Michigan law has not defined the term "assisted living". The Bureau of Community and Health Systems, Department of Licensing and Regulatory Affairs, oversees Adult Foster Care (AFC) and Home For the Aged (HFA) facilities. AFC and HFA rules cover congregate living facilities that provide three meals a day for residents that do not require supervised care on a 24 hours a day basis. Please contact them at 1-866-685-0006 or visit their web site at the link above. The Health Facilities Engineering Section reviews plans, issues construction permits, and conducts opening survey inspections for HFA's.
Please note that independent senior living centers and facilities that do not provide board are not regulated in Michigan.
8. Where may I find the most current standards?
Please check this site under Health Facility Construction "Publications & Forms" for the most recent standards.
9. Can we start construction before the plans are completed and approved?
The Public Health Code, Act 368, Public Acts of 1978 as amended requires that "before contracting for and initiating a construction project .. a person shall obtain a construction permit from the department (CIS)". A permit will not be issued until plans have been reviewed and approved. This applies to all hospital projects where the total construction cost is $1 million or more, to freestanding surgical outpatient facilities where the total cost is $50,000 or more, to nursing homes where the total cost is $25,000 or more, and to all homes for the aged projects. A construction permit is not required for hospital projects under $1 Million or for any ESRD. However, an opening survey is still required prior to occupancy. While not required, plan review is also highly recommended for smaller hospital projects and ESRD (outpatient dialysis) projects, and should be completed prior to the start of construction.
10. When will the next state/federal survey (of the entire facility) be conducted?
Scheduling of hospital, ESRD, FSOF, and Hospice wide regulatory surveys (which check for compliance with state licensing and/or federal certification requirements) is the responsibility of the Health Facilities Division in conjunction with CMS (Centers for Medicare & Medicaid Services) formerly the Health Care Financing Administration. Historically CMS has selected a percentage of ESRD's to be surveyed nation wide each year along with a number of hospitals to validate accreditation (called validation surveys). For non-accredited hospitals, the department is expected to conduct a biennial visit for the purpose of determining compliance with licensure regulations and conduct a simultaneous federal survey, though federal surveys are on a three year cycle. Surveys can also be triggered by complaints filed against facilities. The Long Term Care Division surveys Nursing Homes, county Medical Care Facilities, and Hospital Long Term Care units at least annually under state and/or federal rules. The Office of Children & Adult Licensing, Department of Human Services, surveys Homes for the Aged under state rules.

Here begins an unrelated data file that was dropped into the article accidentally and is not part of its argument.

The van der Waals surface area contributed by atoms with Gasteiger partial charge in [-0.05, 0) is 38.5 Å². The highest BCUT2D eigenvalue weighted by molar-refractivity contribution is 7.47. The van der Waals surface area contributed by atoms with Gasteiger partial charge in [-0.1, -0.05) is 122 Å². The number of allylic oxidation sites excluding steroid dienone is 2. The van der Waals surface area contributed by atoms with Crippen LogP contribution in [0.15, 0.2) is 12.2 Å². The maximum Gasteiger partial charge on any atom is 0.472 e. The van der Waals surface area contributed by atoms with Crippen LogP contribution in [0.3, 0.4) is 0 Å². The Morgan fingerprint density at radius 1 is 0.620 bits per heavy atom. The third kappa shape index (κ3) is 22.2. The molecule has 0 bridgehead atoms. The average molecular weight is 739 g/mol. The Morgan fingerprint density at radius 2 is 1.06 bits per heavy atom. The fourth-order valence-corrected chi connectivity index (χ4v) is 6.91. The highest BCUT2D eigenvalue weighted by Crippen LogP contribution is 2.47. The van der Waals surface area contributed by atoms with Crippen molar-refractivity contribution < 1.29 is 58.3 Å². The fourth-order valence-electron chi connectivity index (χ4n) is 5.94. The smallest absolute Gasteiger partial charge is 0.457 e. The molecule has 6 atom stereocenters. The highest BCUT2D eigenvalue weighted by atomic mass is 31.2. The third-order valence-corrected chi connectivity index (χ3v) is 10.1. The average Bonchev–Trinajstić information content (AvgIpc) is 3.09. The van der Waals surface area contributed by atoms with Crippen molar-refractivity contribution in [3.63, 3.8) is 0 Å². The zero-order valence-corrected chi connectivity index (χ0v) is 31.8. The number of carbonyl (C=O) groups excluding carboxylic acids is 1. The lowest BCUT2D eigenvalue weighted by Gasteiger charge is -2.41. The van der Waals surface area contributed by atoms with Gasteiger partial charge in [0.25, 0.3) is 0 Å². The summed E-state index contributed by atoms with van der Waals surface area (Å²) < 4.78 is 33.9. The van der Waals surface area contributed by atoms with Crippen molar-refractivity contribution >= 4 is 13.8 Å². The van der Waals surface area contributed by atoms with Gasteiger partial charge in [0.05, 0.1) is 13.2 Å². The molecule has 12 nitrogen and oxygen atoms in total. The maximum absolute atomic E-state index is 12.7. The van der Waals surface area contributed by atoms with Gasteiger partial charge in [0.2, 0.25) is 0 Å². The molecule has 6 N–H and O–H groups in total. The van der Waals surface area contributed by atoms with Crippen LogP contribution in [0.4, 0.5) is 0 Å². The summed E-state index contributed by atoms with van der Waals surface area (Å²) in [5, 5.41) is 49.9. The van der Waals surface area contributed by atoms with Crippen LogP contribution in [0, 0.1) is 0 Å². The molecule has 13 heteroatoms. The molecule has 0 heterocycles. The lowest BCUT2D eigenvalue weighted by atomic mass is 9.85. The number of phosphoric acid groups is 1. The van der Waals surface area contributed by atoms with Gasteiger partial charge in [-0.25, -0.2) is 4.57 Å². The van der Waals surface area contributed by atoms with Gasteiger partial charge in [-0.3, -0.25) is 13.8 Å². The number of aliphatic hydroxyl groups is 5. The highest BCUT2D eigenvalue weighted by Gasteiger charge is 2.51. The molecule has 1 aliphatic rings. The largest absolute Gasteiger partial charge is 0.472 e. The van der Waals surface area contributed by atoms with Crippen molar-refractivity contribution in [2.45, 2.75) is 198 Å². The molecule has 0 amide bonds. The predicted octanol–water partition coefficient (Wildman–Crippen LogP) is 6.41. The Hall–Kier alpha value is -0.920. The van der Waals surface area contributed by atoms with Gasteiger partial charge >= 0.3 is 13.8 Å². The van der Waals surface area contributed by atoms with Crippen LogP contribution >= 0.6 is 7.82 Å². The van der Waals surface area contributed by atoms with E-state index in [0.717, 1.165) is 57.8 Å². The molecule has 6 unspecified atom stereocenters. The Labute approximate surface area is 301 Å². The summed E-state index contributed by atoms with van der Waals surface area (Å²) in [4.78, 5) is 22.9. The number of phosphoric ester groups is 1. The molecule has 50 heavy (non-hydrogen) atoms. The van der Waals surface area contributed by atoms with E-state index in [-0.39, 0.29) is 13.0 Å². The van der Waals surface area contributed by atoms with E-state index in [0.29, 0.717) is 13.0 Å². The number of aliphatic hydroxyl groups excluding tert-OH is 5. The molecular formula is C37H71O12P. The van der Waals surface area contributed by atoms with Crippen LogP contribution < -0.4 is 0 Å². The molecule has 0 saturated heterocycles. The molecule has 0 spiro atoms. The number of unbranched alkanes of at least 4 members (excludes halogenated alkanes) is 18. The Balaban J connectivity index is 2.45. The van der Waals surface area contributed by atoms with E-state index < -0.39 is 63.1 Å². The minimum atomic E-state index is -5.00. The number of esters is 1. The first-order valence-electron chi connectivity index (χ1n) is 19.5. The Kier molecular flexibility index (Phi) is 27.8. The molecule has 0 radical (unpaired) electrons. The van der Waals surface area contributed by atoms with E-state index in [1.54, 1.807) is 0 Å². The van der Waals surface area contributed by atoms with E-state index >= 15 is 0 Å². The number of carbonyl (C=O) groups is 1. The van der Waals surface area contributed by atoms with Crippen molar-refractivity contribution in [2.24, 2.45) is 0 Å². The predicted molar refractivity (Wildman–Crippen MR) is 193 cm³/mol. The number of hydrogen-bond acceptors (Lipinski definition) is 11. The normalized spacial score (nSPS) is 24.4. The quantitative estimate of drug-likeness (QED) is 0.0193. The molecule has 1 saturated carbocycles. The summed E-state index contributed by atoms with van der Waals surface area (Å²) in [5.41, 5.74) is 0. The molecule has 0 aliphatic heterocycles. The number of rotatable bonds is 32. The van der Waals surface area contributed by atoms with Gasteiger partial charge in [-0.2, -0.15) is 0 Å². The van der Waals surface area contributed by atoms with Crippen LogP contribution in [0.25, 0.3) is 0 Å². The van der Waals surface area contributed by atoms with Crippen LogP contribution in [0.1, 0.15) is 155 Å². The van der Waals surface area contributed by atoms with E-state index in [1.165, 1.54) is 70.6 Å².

11. How much on-site fuel storage capacity must be provided for hospital emergency generators?
For existing generator sets/hospitals sufficient fuel must be provided on-site to provide for peak demand over a 24-hour period. For new generator sets/hospitals located in southern Michigan the requirement is increased to 72 hours worth of fuel. (Refer to the 1996 versions of NFPA 101 and 110 as well as 1996 BOCA). The capacities of on-site fuel storage facilities must be increased to also accommodate boiler peak demand loads for the same required time periods if the boilers use the same on-site fuel storage facilities for back-up fuel. The 2007 Minimum Design Standards for Health Care Facilities in Michigan requires 72 hours of on-site boiler and generator fuel storage capacity.
12. What is a baseline survey?
In order to update our records and make sure this office visits every hospital on a routine basis the HFES has started to conduct environmental (facility) Baseline Surveys. These surveys also serve to provide facility staff with a "heads-up" of what may be cited during a regulatory survey and to assist in establishing priorities for renovation/replacement of buildings and equipment. While non-regulatory in nature, hospitals are strongly encouraged to respond back to the field reports we issue in order to assure that safe and sanitary patient care environments are maintained.
13. Is HFES staff available for consultations?
HFES staff are available to answer specific questions on projects once plans are submitted for review. Staff can be contacted by phone or e-mail. The Public Health Code also provides for consultation visits prior to submittal of plans (Section 333.20155(13)). Fees for such consultations are identified in section 333.20161 (10). Consultation visits are scheduled after CMS certification or State Licensing Surveys and plan reviews and surveys on projects that have been submitted for formal review to the Michigan Department of Licensing & Regulatory Affairs (LARA), Health Facilities Division, Health Facilities Engineering Section, Ottawa Building - 1st Floor, 611 W. Ottawa Street, Lansing, MI 48933